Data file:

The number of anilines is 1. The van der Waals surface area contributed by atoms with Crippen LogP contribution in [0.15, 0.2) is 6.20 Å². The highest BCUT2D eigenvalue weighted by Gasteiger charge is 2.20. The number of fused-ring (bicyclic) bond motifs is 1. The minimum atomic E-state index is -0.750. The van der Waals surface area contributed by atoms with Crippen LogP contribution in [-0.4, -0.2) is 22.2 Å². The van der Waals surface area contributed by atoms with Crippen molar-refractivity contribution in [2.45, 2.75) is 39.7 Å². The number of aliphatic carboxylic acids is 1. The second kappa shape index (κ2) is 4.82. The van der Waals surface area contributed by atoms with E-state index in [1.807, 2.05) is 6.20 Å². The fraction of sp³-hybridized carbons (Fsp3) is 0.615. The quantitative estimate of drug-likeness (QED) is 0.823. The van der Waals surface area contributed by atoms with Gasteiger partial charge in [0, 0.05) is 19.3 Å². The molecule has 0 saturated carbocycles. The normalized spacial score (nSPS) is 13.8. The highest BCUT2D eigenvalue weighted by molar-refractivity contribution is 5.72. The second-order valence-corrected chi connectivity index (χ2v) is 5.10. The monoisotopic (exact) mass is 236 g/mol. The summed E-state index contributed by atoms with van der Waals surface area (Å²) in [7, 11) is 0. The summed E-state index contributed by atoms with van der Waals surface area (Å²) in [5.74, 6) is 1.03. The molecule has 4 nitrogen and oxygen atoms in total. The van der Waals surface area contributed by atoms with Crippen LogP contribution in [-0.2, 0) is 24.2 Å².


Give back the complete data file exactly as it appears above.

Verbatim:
The number of anilines is 1. The van der Waals surface area contributed by atoms with Crippen LogP contribution in [0.15, 0.2) is 6.20 Å². The highest BCUT2D eigenvalue weighted by Gasteiger charge is 2.20. The number of fused-ring (bicyclic) bond motifs is 1. The minimum atomic E-state index is -0.750. The van der Waals surface area contributed by atoms with Crippen LogP contribution in [-0.4, -0.2) is 22.2 Å². The van der Waals surface area contributed by atoms with Crippen molar-refractivity contribution in [2.45, 2.75) is 39.7 Å². The number of aliphatic carboxylic acids is 1. The second kappa shape index (κ2) is 4.82. The van der Waals surface area contributed by atoms with E-state index in [1.807, 2.05) is 6.20 Å². The fraction of sp³-hybridized carbons (Fsp3) is 0.615. The quantitative estimate of drug-likeness (QED) is 0.823. The van der Waals surface area contributed by atoms with Gasteiger partial charge in [0, 0.05) is 19.3 Å². The molecule has 0 saturated carbocycles. The normalized spacial score (nSPS) is 13.8. The highest BCUT2D eigenvalue weighted by molar-refractivity contribution is 5.72. The second-order valence-corrected chi connectivity index (χ2v) is 5.10. The monoisotopic (exact) mass is 236 g/mol. The summed E-state index contributed by atoms with van der Waals surface area (Å²) in [7, 11) is 0. The summed E-state index contributed by atoms with van der Waals surface area (Å²) in [5.74, 6) is 1.03. The molecule has 4 nitrogen and oxygen atoms in total. The van der Waals surface area contributed by atoms with Crippen LogP contribution in [-0.2, 0) is 24.2 Å².